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Reading/Writing Intermediate Level

Course Code: ENGU 0355
Faculty: Language, Literature & Performing Arts
Department: English Upgrading
Credits: 6.0
Semester: 15 weeks
Learning Format: Tutorial
Typically Offered: Fall, Summer, Winter
course overview

This is an integrated reading and writing course. It is designed for students who need to develop comprehension of academic text and the expression of ideas in a variety of formats including academic essays and reports. The course is appropriate for students who are preparing to write the GED exams, to enter vocational or career programs at a college level, or to enter the sequence of preparatory courses for university transfer reading and writing work. Reading work in this course will emphasize summing up main points, analyzing points of view and responding critically. Reading material used will be at an introductory college level. Writing work will require students to make use of information, concepts and analyses from their reading work and to employ these in developing academic organization, content and language in their writing.

Course Content


Where appropriate, students will receive instruction concerning:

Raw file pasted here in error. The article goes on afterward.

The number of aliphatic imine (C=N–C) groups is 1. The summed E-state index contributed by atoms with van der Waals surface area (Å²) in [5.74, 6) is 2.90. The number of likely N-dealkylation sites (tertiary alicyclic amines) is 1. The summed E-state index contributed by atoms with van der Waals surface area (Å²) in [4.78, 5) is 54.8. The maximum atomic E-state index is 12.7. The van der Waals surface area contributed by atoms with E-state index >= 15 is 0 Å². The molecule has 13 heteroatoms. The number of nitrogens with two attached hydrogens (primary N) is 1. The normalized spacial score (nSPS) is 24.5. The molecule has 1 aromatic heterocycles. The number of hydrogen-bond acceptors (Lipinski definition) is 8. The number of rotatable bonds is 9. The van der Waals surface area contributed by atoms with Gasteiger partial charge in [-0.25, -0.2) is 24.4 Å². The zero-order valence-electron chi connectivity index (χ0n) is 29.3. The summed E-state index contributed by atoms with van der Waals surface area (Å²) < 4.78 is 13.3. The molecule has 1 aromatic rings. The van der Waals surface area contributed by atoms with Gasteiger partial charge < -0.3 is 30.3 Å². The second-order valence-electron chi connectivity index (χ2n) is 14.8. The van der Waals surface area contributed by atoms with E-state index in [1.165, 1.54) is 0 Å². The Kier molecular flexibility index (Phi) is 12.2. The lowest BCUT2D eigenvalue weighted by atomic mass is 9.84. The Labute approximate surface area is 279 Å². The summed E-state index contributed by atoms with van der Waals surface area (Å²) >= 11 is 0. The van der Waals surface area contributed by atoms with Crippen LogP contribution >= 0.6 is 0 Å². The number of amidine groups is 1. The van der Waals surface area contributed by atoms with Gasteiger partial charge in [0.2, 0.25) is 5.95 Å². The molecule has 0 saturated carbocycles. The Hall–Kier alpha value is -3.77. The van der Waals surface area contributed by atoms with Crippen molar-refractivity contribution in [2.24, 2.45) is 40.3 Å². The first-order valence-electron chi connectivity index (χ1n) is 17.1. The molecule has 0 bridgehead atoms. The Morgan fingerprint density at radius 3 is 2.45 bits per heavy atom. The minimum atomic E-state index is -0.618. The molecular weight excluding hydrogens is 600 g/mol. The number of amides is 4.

1. Strategies
    • generating ideas and accessing information  
    • setting purpose and recognizing needs of the audience
    • planning design and organizing material
    • initial drafting techniques
    • obtaining and handling feedback
    • redrafting and editing
    • proofreading and producing final copy
  2. Standard Written Expression
    • mechanics and punctuation (end marks, commas, apostrophes, quotation marks, semi-colons, and capital letters, etc.)
    • usage errors (verb forms, agreement, inflections, pronoun reference, and fractured idioms, etc.)
  3. Syntactic and Semantic Control
    • sentence construction (simple, compound, complex, and compound-complex sentences)
    • sentence variety (use of infinitive phrases, appositives, and other adjectival and adverbial constructions)
    • avoiding sentence errors (fragments, run-ons, faulty parallelism, dangling modifiers, etc.)
    • use of abstract and specific language
    • choice of appropriate words (formality, connotation, precision, etc.)